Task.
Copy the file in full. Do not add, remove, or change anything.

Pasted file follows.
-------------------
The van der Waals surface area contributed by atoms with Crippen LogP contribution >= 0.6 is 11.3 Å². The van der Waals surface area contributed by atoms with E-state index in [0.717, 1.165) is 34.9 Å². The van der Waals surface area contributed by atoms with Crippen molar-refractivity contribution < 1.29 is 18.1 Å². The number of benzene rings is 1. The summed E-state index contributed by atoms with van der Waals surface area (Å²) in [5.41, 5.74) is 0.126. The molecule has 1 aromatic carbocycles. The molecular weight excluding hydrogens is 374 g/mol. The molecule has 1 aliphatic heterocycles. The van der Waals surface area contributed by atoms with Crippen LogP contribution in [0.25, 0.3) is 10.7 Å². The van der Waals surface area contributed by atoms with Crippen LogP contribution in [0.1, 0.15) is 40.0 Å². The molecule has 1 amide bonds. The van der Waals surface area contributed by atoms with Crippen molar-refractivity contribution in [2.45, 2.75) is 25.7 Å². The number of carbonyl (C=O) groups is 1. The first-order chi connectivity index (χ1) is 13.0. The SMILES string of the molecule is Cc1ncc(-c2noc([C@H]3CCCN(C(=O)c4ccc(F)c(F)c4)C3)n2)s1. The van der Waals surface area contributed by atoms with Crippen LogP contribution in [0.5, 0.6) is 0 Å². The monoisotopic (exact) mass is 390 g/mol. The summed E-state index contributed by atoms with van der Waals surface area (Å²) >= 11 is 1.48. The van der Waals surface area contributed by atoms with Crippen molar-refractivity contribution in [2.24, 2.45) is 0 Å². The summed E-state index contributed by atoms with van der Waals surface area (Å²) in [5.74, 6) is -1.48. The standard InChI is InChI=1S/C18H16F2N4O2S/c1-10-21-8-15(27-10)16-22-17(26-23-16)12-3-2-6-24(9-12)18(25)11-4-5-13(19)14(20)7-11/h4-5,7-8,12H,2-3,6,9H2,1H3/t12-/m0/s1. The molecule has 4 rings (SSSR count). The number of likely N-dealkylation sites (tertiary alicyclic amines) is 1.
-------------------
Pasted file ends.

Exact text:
The van der Waals surface area contributed by atoms with Crippen LogP contribution >= 0.6 is 11.3 Å². The van der Waals surface area contributed by atoms with E-state index in [0.717, 1.165) is 34.9 Å². The van der Waals surface area contributed by atoms with Crippen molar-refractivity contribution < 1.29 is 18.1 Å². The number of benzene rings is 1. The summed E-state index contributed by atoms with van der Waals surface area (Å²) in [5.41, 5.74) is 0.126. The molecule has 1 aromatic carbocycles. The molecular weight excluding hydrogens is 374 g/mol. The molecule has 1 aliphatic heterocycles. The van der Waals surface area contributed by atoms with Crippen LogP contribution in [0.25, 0.3) is 10.7 Å². The van der Waals surface area contributed by atoms with Crippen LogP contribution in [0.1, 0.15) is 40.0 Å². The molecule has 1 amide bonds. The van der Waals surface area contributed by atoms with Crippen molar-refractivity contribution in [2.45, 2.75) is 25.7 Å². The number of carbonyl (C=O) groups is 1. The first-order chi connectivity index (χ1) is 13.0. The SMILES string of the molecule is Cc1ncc(-c2noc([C@H]3CCCN(C(=O)c4ccc(F)c(F)c4)C3)n2)s1. The van der Waals surface area contributed by atoms with Crippen LogP contribution in [0.5, 0.6) is 0 Å². The monoisotopic (exact) mass is 390 g/mol. The summed E-state index contributed by atoms with van der Waals surface area (Å²) >= 11 is 1.48. The van der Waals surface area contributed by atoms with Crippen molar-refractivity contribution in [2.24, 2.45) is 0 Å². The summed E-state index contributed by atoms with van der Waals surface area (Å²) in [5.74, 6) is -1.48. The standard InChI is InChI=1S/C18H16F2N4O2S/c1-10-21-8-15(27-10)16-22-17(26-23-16)12-3-2-6-24(9-12)18(25)11-4-5-13(19)14(20)7-11/h4-5,7-8,12H,2-3,6,9H2,1H3/t12-/m0/s1. The molecule has 4 rings (SSSR count). The number of likely N-dealkylation sites (tertiary alicyclic amines) is 1.